I'm trying to mount virtual vfat drive to Raspberry Pi. This solution was working then we formatted the vritual vfat drive via USB OTG, now I cannot mount the drive back to pi but I can still mount it to another USB device.

Here is the configuration.

Run only once for configuration

dd if=/dev/zero of=/dir/to/data/data.bin bs=512 count=7680000
mkdosfs /dir/to/data/data.bin
kpartx -a /dir/to/data/data.bin

Run on every boot after initial configuration

kpartx -a /dir/to/data/data.bin

The rest commands are executed by a OTG USB management application

To mount to itself

mount -o rw,umask=0000 -t vfat /dev/mapper/loop0p1 /mnt/data

Unmount from itself

umount /mnt/data

Mount to USB

modprobe g_mass_storage file=/dir/to/data/data.bin stall=0

Unmount from USB

modprobe g_mass_storage file=/dir/to/data/data.bin stall=0

When the vfat virtual disk was mounted to USB OTG we formatted it from the device it was connected to it to see what would happen.

And now we can't mount the virtual drive back to itself. Even after deleting the Virtual drive and rebuilding it.

mount -o rw,umask=0000 -t vfat /dev/mapper/loop0p1 /mnt/data
mount: wrong fs type, bad option, bad superblock on /dev/mapper/loop0p1,
   missing codepage or helper program, or other error

   In some cases useful info is found in syslog - try
   dmesg | tail or so.


mount -o rw,umask=0000 -t vfat /dev/mapper/loop0p1 /mnt/data
mount: special device /dev/mapper/loop0p1 does not exist

What I have tried

modprobe -r g_mass_storage //Unmount from usb
umount /mnt/data //Unmount from itself
kpartx -dv /dir/to/data.bin //unmap virtual drive
rm /dir/to/data.bin //delete the virtual file system
dd if=/dev/zero of=/dir/to/data.bin bs=512 count=7680000 //Create a new virtual drive
mkdosfs /dir/to/data/data.bin //Format to vfat
kpartx -av /dir/to/data.bin //Map to dev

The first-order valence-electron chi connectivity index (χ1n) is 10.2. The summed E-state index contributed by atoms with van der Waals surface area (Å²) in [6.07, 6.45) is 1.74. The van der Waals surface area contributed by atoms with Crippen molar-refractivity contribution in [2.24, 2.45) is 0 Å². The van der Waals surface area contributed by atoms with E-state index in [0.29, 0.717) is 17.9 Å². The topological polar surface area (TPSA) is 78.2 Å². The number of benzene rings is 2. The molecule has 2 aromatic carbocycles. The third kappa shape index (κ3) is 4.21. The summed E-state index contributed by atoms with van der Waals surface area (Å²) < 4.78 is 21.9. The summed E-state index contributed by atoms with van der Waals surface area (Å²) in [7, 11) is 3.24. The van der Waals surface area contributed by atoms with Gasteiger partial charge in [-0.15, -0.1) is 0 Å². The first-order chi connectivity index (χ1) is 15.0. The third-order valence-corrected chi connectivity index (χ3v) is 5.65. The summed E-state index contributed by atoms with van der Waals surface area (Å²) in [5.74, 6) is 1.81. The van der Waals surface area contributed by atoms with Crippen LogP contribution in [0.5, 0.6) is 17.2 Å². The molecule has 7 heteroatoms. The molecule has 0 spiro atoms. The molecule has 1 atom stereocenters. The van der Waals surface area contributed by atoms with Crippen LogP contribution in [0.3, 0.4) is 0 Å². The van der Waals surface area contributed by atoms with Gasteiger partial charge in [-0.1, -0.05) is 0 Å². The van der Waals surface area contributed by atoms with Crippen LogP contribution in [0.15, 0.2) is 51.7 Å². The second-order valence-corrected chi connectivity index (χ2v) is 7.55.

mount -o rw,umask=0000 -t vfat /dev/mapper/loop0p1 /mnt/data //Mount to itself

Still getting one of the two error messages but I can still Mount it to the USB and read it as a fat drive with Windows 10

We are running Raspbian(Debian based)

Thank you for reading.


This command

mkdosfs /dir/to/data/data.bin

creates a filesystem on the entire "device" data.bin. There's no partition table within it. Such setup is called superfloppy. My general opinion is it should be avoided, unless you know possible pitfalls and accept them.

I expect Windows to keep it this way while it formats a superfloppy shared via g_mass_storage module.

There's no partition table so kpartx is unnecessary. You should mount the entire file. Modern mount implementations should associate a loop device automatically:

mount -o rw,umask=0000 -t vfat /dir/to/data/data.bin /mnt/data

(If your mount doesn't, use losetup or even kpartx. But the resulting device will be like loop0, e.g. /dev/loop0; mount this one, not loop0p1).

I'm surprised mount ... /dev/mapper/loop0p1 /mnt/data worked when you run it for the first time. It's fishy. From the very beginning you should mount the entire file because mkdosfs operated on the entire file.

I believe I addressed the root issue. The below explanation of what happened next may be totally wrong.

Note this kind of issue is possible: Windows does not mount USB NTFS superfloppy. In your case it's FAT32 superfloppy and while Windows seems to have no problem with it, kpartx may.

This is because FAT32 boot record stores executable code where a partition table in MBR would be. This code may be anything. You run kpartx and it expects MBR with a valid partition table. Instead it gets FAT32 boot record. Then:

  • either it doesn't find anything like partition table so special device /dev/mapper/loop0p1 does not exist afterwards;
  • or it finds a semi-valid one, creates /dev/mapper/loop0p1 (and maybe loop0p2 etc.) that points to some part of your file, but since the filesystem is on the entire file, this "partition" makes no sense, has wrong fs type, bad option, bad superblock.

The story is similar to my answer to the already linked question. I guess in your case it's kpartx that gets confused.

If you have created a partition table inside the file (e.g. with fdisk data.bin), defined one or more partitions, run kpartx -a ... and created a filesystem on /dev/mapper/loop0p1 -- then you should mount it like mount ... /dev/mapper/loop0p1 /mnt/data.

I think in this case you could run modprobe g_mass_storage

  • either with file=/dir/to/data/data.bin and Windows would see the entire "device" with its partition table;
  • or with file=/dev/mapper/loop0p1 and Windows would see a "device" that is a superfloppy.

Your Answer

By clicking “Post Your Answer”, you agree to our terms of service, privacy policy and cookie policy

Not the answer you're looking for? Browse other questions tagged or ask your own question.